Along the Enchanted Way: A Story of Love and Life in Romania
by William Blacker
This is a very trendy book—rumour has it that Prince Charles started looking for his Romanian roots thanks to it. The writer, William Blacker, graduated a British college, left the country immediately afterwards and after spending a couple of years in Tuscany, helping with the reconstruction of a church tower, decided he didn’t want to return home and started searching for the furthest place—in terms of mentalities—in a Europe as it once was. And Maramureș, Romania, sounded perfect to him. He stayed there for four years, working side by side with a peasant’s family, fell in love and had a kid with a beautiful Roma girl, Natalia, and the book is the account of his four year stay in a country which he discovered in a British manner and managed to describe with a lot of accuracy and objectivity.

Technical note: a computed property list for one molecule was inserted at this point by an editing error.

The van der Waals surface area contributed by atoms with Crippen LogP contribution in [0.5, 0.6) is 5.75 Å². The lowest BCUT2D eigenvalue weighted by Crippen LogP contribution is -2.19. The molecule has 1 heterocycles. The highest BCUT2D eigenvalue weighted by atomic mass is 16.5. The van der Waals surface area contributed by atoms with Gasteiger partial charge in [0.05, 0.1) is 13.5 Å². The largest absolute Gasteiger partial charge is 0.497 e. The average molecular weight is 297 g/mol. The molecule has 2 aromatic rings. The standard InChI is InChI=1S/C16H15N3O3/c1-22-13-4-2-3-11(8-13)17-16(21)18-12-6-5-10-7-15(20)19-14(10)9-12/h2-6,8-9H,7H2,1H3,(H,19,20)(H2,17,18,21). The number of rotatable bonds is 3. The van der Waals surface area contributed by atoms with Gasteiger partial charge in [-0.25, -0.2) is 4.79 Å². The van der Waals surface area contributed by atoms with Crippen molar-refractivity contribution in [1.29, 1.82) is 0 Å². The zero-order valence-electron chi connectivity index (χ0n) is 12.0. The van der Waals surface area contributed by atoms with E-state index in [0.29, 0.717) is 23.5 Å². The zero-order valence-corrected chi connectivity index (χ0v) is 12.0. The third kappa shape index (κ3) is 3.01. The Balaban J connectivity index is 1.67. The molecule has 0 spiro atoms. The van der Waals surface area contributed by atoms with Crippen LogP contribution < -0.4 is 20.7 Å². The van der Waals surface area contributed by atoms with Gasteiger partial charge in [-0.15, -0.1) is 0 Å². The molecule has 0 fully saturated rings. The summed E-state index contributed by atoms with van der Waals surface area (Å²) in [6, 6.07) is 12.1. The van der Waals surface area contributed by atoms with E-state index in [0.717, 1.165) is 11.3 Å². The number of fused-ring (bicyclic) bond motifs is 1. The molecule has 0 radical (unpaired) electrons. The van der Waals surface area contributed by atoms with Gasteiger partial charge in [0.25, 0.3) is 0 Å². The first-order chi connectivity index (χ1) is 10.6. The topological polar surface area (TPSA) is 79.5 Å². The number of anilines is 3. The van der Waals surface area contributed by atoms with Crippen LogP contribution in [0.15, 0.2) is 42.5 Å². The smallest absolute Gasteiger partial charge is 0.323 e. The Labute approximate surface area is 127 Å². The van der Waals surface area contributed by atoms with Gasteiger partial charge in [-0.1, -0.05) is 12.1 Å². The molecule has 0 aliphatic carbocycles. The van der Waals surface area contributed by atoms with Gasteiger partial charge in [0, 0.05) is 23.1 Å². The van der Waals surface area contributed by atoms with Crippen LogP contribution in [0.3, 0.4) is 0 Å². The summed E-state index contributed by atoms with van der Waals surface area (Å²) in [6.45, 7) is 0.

Blinding: Book One
by Mircea Cărtărescu, translated by Sean Cotter
Because Archipelago Books is a publishing house from Brooklyn I love very much, which knows how to choose from the so-called “small” literatures of the world names which—in English—haven’t created a buzz until Acrhipelago Books appeared. The translation of the first volume of the Blinding Trilogy is also very, very good; Sean Cotter is another person on the shortlist of native English speakers we should be watching, he also translated Nichita Stănescu for the same publisher.
All photos courtesy of Ramona Chirica